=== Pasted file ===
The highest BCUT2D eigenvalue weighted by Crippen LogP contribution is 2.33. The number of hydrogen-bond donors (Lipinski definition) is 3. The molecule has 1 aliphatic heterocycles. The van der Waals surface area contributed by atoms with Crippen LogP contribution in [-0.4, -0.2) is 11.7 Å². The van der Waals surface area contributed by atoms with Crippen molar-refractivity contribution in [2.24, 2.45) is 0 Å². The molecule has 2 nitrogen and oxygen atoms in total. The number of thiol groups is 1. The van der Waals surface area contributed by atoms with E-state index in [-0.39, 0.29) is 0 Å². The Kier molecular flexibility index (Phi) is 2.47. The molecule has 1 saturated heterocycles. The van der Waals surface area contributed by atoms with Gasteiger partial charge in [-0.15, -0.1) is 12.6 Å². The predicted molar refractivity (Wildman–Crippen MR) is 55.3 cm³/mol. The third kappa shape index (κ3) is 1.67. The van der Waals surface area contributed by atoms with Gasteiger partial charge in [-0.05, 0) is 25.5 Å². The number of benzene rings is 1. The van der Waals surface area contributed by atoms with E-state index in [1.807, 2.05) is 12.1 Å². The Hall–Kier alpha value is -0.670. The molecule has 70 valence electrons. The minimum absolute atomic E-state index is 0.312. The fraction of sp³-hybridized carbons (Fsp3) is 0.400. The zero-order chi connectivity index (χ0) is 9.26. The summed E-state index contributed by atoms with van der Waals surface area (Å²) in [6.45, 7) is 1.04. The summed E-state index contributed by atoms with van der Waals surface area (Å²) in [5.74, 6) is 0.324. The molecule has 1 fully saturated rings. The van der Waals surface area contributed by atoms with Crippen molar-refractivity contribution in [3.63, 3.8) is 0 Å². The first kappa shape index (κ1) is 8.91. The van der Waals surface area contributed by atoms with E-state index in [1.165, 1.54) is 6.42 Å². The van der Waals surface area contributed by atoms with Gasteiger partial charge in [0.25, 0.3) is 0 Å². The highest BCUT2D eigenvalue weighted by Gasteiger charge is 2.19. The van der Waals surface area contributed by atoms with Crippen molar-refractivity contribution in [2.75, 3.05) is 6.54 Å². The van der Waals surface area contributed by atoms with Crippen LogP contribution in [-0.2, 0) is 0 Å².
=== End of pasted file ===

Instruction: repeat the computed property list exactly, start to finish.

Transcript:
The highest BCUT2D eigenvalue weighted by Crippen LogP contribution is 2.33. The number of hydrogen-bond donors (Lipinski definition) is 3. The molecule has 1 aliphatic heterocycles. The van der Waals surface area contributed by atoms with Crippen LogP contribution in [-0.4, -0.2) is 11.7 Å². The van der Waals surface area contributed by atoms with Crippen molar-refractivity contribution in [2.24, 2.45) is 0 Å². The molecule has 2 nitrogen and oxygen atoms in total. The number of thiol groups is 1. The van der Waals surface area contributed by atoms with E-state index in [-0.39, 0.29) is 0 Å². The Kier molecular flexibility index (Phi) is 2.47. The molecule has 1 saturated heterocycles. The van der Waals surface area contributed by atoms with Gasteiger partial charge in [-0.15, -0.1) is 12.6 Å². The predicted molar refractivity (Wildman–Crippen MR) is 55.3 cm³/mol. The third kappa shape index (κ3) is 1.67. The van der Waals surface area contributed by atoms with Gasteiger partial charge in [-0.05, 0) is 25.5 Å². The number of benzene rings is 1. The van der Waals surface area contributed by atoms with E-state index in [1.807, 2.05) is 12.1 Å². The Hall–Kier alpha value is -0.670. The molecule has 70 valence electrons. The minimum absolute atomic E-state index is 0.312. The fraction of sp³-hybridized carbons (Fsp3) is 0.400. The zero-order chi connectivity index (χ0) is 9.26. The summed E-state index contributed by atoms with van der Waals surface area (Å²) in [6.45, 7) is 1.04. The summed E-state index contributed by atoms with van der Waals surface area (Å²) in [5.74, 6) is 0.324. The molecule has 1 fully saturated rings. The van der Waals surface area contributed by atoms with Crippen molar-refractivity contribution in [3.63, 3.8) is 0 Å². The first kappa shape index (κ1) is 8.91. The van der Waals surface area contributed by atoms with E-state index in [1.165, 1.54) is 6.42 Å². The van der Waals surface area contributed by atoms with Gasteiger partial charge in [0.25, 0.3) is 0 Å². The highest BCUT2D eigenvalue weighted by Gasteiger charge is 2.19. The van der Waals surface area contributed by atoms with Crippen molar-refractivity contribution in [2.75, 3.05) is 6.54 Å². The van der Waals surface area contributed by atoms with Crippen LogP contribution in [-0.2, 0) is 0 Å².